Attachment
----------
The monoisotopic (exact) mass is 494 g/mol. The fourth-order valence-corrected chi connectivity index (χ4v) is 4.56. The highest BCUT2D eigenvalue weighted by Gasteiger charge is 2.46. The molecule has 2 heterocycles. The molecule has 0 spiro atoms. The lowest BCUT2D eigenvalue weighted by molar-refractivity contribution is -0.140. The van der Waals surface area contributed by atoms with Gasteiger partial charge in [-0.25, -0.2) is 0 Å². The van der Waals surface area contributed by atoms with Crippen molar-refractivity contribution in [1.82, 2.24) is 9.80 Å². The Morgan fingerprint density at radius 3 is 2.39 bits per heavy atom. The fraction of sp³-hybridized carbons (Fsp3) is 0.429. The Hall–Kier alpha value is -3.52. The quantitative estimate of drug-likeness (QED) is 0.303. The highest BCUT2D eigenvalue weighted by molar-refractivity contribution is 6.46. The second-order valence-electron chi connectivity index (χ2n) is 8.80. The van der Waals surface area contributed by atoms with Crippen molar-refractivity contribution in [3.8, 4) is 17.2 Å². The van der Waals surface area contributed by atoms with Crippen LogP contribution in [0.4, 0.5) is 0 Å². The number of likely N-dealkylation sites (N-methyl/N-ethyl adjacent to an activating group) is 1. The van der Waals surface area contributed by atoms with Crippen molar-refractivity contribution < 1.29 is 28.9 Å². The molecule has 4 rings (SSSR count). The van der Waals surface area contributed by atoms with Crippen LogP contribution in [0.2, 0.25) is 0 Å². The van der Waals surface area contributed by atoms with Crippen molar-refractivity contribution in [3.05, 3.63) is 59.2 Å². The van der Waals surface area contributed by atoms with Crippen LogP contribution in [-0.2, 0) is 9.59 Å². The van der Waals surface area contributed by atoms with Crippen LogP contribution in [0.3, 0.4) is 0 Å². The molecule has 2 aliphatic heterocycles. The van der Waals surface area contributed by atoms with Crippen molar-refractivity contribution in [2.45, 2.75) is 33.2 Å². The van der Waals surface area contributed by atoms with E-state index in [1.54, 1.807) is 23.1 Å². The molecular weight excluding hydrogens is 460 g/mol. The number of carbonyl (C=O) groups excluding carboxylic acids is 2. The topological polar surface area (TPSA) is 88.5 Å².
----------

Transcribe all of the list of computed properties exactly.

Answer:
The monoisotopic (exact) mass is 494 g/mol. The fourth-order valence-corrected chi connectivity index (χ4v) is 4.56. The highest BCUT2D eigenvalue weighted by Gasteiger charge is 2.46. The molecule has 2 heterocycles. The molecule has 0 spiro atoms. The lowest BCUT2D eigenvalue weighted by molar-refractivity contribution is -0.140. The van der Waals surface area contributed by atoms with Gasteiger partial charge in [-0.25, -0.2) is 0 Å². The van der Waals surface area contributed by atoms with Crippen molar-refractivity contribution in [1.82, 2.24) is 9.80 Å². The Morgan fingerprint density at radius 3 is 2.39 bits per heavy atom. The fraction of sp³-hybridized carbons (Fsp3) is 0.429. The Hall–Kier alpha value is -3.52. The quantitative estimate of drug-likeness (QED) is 0.303. The highest BCUT2D eigenvalue weighted by molar-refractivity contribution is 6.46. The second-order valence-electron chi connectivity index (χ2n) is 8.80. The van der Waals surface area contributed by atoms with Crippen molar-refractivity contribution in [3.8, 4) is 17.2 Å². The van der Waals surface area contributed by atoms with Crippen LogP contribution in [0.4, 0.5) is 0 Å². The number of likely N-dealkylation sites (N-methyl/N-ethyl adjacent to an activating group) is 1. The van der Waals surface area contributed by atoms with Crippen molar-refractivity contribution < 1.29 is 28.9 Å². The molecule has 4 rings (SSSR count). The van der Waals surface area contributed by atoms with Crippen LogP contribution in [0.2, 0.25) is 0 Å². The van der Waals surface area contributed by atoms with Crippen molar-refractivity contribution in [3.05, 3.63) is 59.2 Å². The van der Waals surface area contributed by atoms with Crippen LogP contribution in [-0.2, 0) is 9.59 Å². The van der Waals surface area contributed by atoms with Crippen LogP contribution in [0.3, 0.4) is 0 Å². The molecule has 2 aliphatic heterocycles. The van der Waals surface area contributed by atoms with Crippen molar-refractivity contribution in [2.45, 2.75) is 33.2 Å². The van der Waals surface area contributed by atoms with E-state index in [1.54, 1.807) is 23.1 Å². The molecular weight excluding hydrogens is 460 g/mol. The number of carbonyl (C=O) groups excluding carboxylic acids is 2. The topological polar surface area (TPSA) is 88.5 Å².